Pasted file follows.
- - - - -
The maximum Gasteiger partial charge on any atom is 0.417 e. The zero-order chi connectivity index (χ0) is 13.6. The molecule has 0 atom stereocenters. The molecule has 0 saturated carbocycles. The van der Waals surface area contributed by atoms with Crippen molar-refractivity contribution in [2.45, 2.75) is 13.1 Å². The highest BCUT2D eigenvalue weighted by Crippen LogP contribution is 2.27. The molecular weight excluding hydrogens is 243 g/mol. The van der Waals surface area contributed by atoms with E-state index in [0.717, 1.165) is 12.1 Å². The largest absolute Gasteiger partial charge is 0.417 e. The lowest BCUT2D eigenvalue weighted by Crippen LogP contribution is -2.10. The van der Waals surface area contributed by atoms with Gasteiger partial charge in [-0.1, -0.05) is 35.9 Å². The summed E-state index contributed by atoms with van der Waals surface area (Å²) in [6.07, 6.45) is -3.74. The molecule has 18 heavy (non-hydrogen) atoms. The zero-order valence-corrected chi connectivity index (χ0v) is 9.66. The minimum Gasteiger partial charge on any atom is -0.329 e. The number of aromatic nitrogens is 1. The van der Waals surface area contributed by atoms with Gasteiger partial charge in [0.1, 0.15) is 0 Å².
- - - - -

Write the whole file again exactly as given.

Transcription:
The maximum Gasteiger partial charge on any atom is 0.417 e. The zero-order chi connectivity index (χ0) is 13.6. The molecule has 0 atom stereocenters. The molecule has 0 saturated carbocycles. The van der Waals surface area contributed by atoms with Crippen molar-refractivity contribution in [2.45, 2.75) is 13.1 Å². The highest BCUT2D eigenvalue weighted by Crippen LogP contribution is 2.27. The molecular weight excluding hydrogens is 243 g/mol. The van der Waals surface area contributed by atoms with E-state index in [0.717, 1.165) is 12.1 Å². The largest absolute Gasteiger partial charge is 0.417 e. The lowest BCUT2D eigenvalue weighted by Crippen LogP contribution is -2.10. The van der Waals surface area contributed by atoms with Gasteiger partial charge in [-0.1, -0.05) is 35.9 Å². The summed E-state index contributed by atoms with van der Waals surface area (Å²) in [6.07, 6.45) is -3.74. The molecule has 18 heavy (non-hydrogen) atoms. The zero-order valence-corrected chi connectivity index (χ0v) is 9.66. The minimum Gasteiger partial charge on any atom is -0.329 e. The number of aromatic nitrogens is 1. The van der Waals surface area contributed by atoms with Gasteiger partial charge in [0.1, 0.15) is 0 Å².